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Hip-Hop Talent Agent Rosemond Faces More Federal Charges

Federal prosecutors in New York unveiled new and potentially damaging charges against hip hop talent agent James “Jimmy Henchman” Rosemond, indicting him for allegedly possessing a sub-machine gun and silencer.

Rosemond already faces drug trafficking charges that were announced in June, but the new allegations come in an expanded superseding indictment that includes the weapons violations.


“It adds several gun charges,” Assistant US Attorney Todd Kaminsky told a federal judge today, referring to the new indictment.

Brooklyn federal prosecutors are accusing the music impresario of illegally possessing a Mac-11 sub-machine gun and a Ruger 9mmm semi-automatic pistol.

If convicted of these new charges, it would be bad news for Rosemond – who officials say has at least one prior felony conviction.

Under federal law, possession of either a machine gun or a firearms silencer in connection with a drug crime carries a mandatory minimum sentence of 30 years in prison.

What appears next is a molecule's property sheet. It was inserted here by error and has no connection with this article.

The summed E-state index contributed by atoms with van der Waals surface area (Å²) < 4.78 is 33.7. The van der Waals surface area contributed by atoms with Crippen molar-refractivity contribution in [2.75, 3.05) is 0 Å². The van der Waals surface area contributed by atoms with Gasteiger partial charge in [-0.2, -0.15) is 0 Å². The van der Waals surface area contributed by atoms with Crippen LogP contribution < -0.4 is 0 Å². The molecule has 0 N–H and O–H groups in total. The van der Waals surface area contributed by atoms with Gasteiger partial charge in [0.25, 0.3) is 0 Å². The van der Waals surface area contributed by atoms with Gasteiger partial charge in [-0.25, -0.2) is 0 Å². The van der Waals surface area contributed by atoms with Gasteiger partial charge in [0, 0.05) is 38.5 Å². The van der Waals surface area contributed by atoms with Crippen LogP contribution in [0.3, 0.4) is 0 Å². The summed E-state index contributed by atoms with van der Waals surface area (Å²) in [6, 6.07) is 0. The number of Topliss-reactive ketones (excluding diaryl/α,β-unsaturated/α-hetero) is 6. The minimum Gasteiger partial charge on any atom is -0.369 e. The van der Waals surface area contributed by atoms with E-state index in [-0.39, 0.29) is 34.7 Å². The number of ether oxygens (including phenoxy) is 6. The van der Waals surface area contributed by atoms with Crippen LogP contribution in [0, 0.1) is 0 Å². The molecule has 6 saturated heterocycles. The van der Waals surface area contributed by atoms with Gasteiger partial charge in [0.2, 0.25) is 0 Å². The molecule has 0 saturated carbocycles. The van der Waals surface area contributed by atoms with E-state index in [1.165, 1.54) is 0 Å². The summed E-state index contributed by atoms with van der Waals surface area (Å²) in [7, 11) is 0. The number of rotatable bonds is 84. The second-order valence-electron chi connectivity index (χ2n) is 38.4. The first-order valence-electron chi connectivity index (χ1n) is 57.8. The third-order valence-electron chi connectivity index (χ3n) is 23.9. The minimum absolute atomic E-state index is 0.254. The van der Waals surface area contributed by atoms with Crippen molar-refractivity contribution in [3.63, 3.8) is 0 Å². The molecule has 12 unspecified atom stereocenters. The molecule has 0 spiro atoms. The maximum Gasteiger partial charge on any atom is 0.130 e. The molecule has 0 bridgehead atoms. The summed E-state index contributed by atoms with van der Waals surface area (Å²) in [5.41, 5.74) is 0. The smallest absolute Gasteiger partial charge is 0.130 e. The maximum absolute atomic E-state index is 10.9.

The guns were seized by Drug Enforcement Administration agents during searches at several of Rosemond’s properties, officials said.

To help fight these new charges, Rosemond appeared today in Brooklyn federal court with some high-powered additions to his legal defense team.

The hip hop guru has hired Gerald Shargel, a prominent New York defense attorney whose past clients have included Gambino crime family boss John Gotti, as well as business and entertainment figures.

During the hearing today before Judge John Gleeson in Brooklyn federal court, Rosemond pleaded not guilty to the new gun charges.

After the hearing, Shargel said he plans an aggressive trial strategy.

“I intend to represent and defend Mr. Rosemond vigorously,” Shargel said.

Rosemond is being held in a New York federal detention center, where he’s awaiting trial.

He was arrested earlier this summer and charged with using his music business as cover for his transcontinental narcotics empire.

Federal prosecutors originally indicted Rosemond on money laundering and obstruction of charges – as well as an additional charge that he ran a criminal enterprise while smuggling kilos of cocaine in music industry equipment packing cases from Los Angeles to New York.

The 46-year-old owner of Czar Entertainment, who manages singers Brandy and Akon, has pleaded not guilty to the drug trafficking allegations.